About 4.30 I had tea. He came in suddenly and said: ‘Mr Thompson, will you excuse me for a few hours? I have to go somewhere.’ I joined his boys. Three groups were playing football. I went to another, who were cricketing. I found they played really well, especially as they were small boys. After a time I said I would show them how to bowl off-breaks. A great crowd gathered, to see the exhibition ball. A master was batting. I tossed down a dolly, which pitched a good foot outside the off-stump. He wiped wildly, the ball broke a foot and knocked the off-stump flat. The crowd was tremendously impressed; had I been wise, I should have bowled no more. I was fool enough to be persuaded later to take the leather in hand again. The pitch was very short, so I sent down a few overpitched balls, which a master mowed to considerable distances. The boys began to think the sahib was very small beer as a bowler, so, seeing the prestige of my race at stake, I took my coat off and whopped down a few fast ones which soon levelled all the haughty fellow’s sticks.
It was presently dark and the students were very anxious I should address them. Only two other sahibs visit here, Andrews and Pearson, and they are immensely popular. So they brought their strips of matting and sat on the big treeless plain behind, in the moonlight.
Kali Mohan Ghosh, who was in England with Rabi, took the chair and in the simplest possible English told a lot of lies about me. He said I was a tremendous chum of the gurudeb’s, and that I was a close friend of those noble men, Andrews and Pearson, whom they loved so well. (As a matter of fact, I never saw either of them.) Then I began: ‘Prio chhatragon.’ The small boys all collapsed with laughter. However, I spoke for about ten minutes in Bengali, and about fifteen in English. They all assured me afterwards that my Bengali was excellent and that I made no mistake either in idiom or pronunciation: but said the boys had only heard one sahib talk Bengali before and the strangeness overcame their risible faculties. They really seemed immensely pleased that I had spoken in Bengali, and we chatted on for a long time, boys, masters, myself, laughing and joking under the moon. I felt more at home than I had yet done in India and we became great friends. Kali Mohan told me afterwards that the boys had exalted me to the hitherto vacant place among ‘the first three’, beside Andrews and Pearson.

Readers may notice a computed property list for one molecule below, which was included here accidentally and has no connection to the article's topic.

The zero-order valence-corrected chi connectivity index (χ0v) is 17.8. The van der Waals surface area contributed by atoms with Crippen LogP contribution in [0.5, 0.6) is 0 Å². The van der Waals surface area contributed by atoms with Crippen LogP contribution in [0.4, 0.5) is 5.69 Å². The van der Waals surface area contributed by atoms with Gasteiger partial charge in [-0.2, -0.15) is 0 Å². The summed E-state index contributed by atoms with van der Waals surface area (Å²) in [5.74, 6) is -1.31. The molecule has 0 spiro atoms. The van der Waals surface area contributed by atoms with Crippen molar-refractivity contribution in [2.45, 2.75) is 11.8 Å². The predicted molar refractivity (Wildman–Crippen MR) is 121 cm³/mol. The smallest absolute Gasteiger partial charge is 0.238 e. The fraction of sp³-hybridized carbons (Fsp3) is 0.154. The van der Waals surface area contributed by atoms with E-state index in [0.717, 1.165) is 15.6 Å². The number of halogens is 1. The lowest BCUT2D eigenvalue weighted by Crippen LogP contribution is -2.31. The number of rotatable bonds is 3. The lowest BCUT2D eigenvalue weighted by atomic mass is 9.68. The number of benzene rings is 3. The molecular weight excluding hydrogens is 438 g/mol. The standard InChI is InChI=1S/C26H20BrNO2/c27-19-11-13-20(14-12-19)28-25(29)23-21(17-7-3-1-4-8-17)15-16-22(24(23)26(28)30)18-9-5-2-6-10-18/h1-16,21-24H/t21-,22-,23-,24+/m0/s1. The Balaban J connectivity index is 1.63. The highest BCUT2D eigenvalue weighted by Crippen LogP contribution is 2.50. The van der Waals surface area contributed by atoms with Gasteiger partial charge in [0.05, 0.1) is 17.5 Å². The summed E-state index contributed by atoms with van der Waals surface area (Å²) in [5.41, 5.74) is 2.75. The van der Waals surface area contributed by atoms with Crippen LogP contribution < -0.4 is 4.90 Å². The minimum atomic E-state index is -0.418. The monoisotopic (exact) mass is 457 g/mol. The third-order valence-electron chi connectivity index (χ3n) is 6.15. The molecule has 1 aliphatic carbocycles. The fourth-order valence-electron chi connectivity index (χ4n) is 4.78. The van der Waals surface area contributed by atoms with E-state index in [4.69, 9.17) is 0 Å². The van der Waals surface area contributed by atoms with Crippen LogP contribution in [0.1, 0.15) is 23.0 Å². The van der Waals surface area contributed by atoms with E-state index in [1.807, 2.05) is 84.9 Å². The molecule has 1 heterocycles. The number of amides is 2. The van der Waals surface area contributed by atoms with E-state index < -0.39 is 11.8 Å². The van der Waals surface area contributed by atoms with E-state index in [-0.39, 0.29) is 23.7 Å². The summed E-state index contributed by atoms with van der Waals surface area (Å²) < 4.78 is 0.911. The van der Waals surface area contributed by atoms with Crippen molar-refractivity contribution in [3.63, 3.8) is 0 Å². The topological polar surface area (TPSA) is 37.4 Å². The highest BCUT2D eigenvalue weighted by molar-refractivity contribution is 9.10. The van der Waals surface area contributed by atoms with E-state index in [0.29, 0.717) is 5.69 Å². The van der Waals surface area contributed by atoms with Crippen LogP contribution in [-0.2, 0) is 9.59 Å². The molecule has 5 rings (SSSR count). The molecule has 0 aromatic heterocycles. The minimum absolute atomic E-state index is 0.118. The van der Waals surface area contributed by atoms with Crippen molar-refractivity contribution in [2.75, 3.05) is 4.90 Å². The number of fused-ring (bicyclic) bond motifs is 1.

At 7.30 I went to dine. Presently a hubbub arose, the masters rushed up with a sheaf of telegrams. ‘We have great news,’ they cried. ‘Mr Tagore has won the Nobel prize.’ A minute later, Rabi himself entered. I went up to him: ‘Rabi Babu, you must let me have the honour of being the first Englishman to congratulate you.’ ‘Thank you, you are very kind.’ We shook hands. I was nearly dancing with joy. I would not have swapped being the one outsider there on this night of madness for anything. ‘Earth has nothing more for you now, Rabi Babu. You must commit suicide this night,’ I told him: ‘Only first let us settle what you are to do in your next incarnation.’ The boys must have at least a year’s holiday, I told him.
There had been a half-holiday the previous day, by the way, for Nanak. Everyone knows who Nanak was, so I won’t insult you by explaining. I had asked Rabi: ‘Do you only give holidays for religious leaders?’ He said: ‘Yes.’ ‘Do you give a half-holiday for Bernard Shaw?’ He leered at me: ‘No.’
The boys went mad. They didn’t know what the Nobel prize was, but they understood that the gurudeb they adored had done something wonderful, as indeed he was always doing. They formed ranks and marched round the asram singing their school song ‘Amader Santiniketan’. Rabi and I were sitting on the sofa, and they went past when they saw that. But they would not go past the second time, but gathered at the door. I went and looked at them. They had gone wild. I called to Rabi: ‘You’d better come.’ He came. Then a frenzy of worship seized on them and they, one after another, threw themselves down and touched his feet. That saint of a man stood deprecating, with his hands to his face, palms together, begging pardon. When his superintendent came, he tried to stop him from homage. But all, masters, boys, servants, did homage. I could have done it myself almost: but I am an Englishman and have a stern contempt for the fools who pretend they are Easterners. The mob shouted and sang. At last I said: ‘They’ll do this till further orders, Rabi Babu.’ ‘Yes, we’ll go in.’ Then they dispersed and made a huge bonfire, shouting far into the night.
It was now about 8 p.m. Rabi told me that the Nobel award was not altogether unexpected. When in England, he had been asked to send copies of his books and of press-cuttings to the Nobel committee. He said he was not altogether pleased: ‘I shall get no peace now, Mr Thompson. I shall be worried with appeals, all kinds of people will be writing to me. Do you know, Mr Thompson, sometimes I feel as if it were too much for me, as if I could bear it no longer. When I reached Bombay, I saw a lot of people with garlands. I thought they were waiting to garland some official. My heart sank when I found that they were wanting to make a public show of me there.’ He said things like this to me several times during the evening.